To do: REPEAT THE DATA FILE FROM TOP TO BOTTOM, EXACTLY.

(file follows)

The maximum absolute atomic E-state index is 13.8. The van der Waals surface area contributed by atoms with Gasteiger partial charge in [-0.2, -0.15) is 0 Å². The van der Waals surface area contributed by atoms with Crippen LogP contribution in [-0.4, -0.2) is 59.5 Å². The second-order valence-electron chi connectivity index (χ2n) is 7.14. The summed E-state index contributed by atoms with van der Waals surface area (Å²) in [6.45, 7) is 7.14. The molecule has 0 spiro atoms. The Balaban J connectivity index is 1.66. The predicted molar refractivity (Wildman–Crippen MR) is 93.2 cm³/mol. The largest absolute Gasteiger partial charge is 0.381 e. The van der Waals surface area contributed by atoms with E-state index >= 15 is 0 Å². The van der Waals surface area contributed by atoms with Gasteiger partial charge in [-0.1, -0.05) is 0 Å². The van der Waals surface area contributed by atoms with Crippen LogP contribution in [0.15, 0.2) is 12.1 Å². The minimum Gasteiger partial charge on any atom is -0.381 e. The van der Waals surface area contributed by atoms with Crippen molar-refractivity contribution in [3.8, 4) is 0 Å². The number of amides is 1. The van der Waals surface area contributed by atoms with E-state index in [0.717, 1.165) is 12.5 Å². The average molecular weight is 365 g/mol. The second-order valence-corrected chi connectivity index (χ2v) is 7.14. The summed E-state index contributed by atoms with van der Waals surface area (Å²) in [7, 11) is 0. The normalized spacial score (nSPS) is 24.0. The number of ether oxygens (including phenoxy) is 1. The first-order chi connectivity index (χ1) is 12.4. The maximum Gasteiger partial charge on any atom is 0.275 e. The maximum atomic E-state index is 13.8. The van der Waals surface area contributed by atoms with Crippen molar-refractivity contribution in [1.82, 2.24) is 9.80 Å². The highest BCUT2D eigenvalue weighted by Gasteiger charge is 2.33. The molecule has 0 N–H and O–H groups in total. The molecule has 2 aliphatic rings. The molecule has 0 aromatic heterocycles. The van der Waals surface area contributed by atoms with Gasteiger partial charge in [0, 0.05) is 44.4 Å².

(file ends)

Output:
The maximum absolute atomic E-state index is 13.8. The van der Waals surface area contributed by atoms with Gasteiger partial charge in [-0.2, -0.15) is 0 Å². The van der Waals surface area contributed by atoms with Crippen LogP contribution in [-0.4, -0.2) is 59.5 Å². The second-order valence-electron chi connectivity index (χ2n) is 7.14. The summed E-state index contributed by atoms with van der Waals surface area (Å²) in [6.45, 7) is 7.14. The molecule has 0 spiro atoms. The Balaban J connectivity index is 1.66. The predicted molar refractivity (Wildman–Crippen MR) is 93.2 cm³/mol. The largest absolute Gasteiger partial charge is 0.381 e. The van der Waals surface area contributed by atoms with E-state index >= 15 is 0 Å². The van der Waals surface area contributed by atoms with Gasteiger partial charge in [-0.1, -0.05) is 0 Å². The van der Waals surface area contributed by atoms with Crippen LogP contribution in [0.15, 0.2) is 12.1 Å². The minimum Gasteiger partial charge on any atom is -0.381 e. The van der Waals surface area contributed by atoms with Crippen molar-refractivity contribution in [3.8, 4) is 0 Å². The number of amides is 1. The van der Waals surface area contributed by atoms with E-state index in [0.717, 1.165) is 12.5 Å². The average molecular weight is 365 g/mol. The second-order valence-corrected chi connectivity index (χ2v) is 7.14. The summed E-state index contributed by atoms with van der Waals surface area (Å²) in [7, 11) is 0. The normalized spacial score (nSPS) is 24.0. The number of ether oxygens (including phenoxy) is 1. The first-order chi connectivity index (χ1) is 12.4. The maximum Gasteiger partial charge on any atom is 0.275 e. The maximum atomic E-state index is 13.8. The van der Waals surface area contributed by atoms with Crippen molar-refractivity contribution in [1.82, 2.24) is 9.80 Å². The highest BCUT2D eigenvalue weighted by Gasteiger charge is 2.33. The molecule has 0 N–H and O–H groups in total. The molecule has 2 aliphatic rings. The molecule has 0 aromatic heterocycles. The van der Waals surface area contributed by atoms with Gasteiger partial charge in [0, 0.05) is 44.4 Å².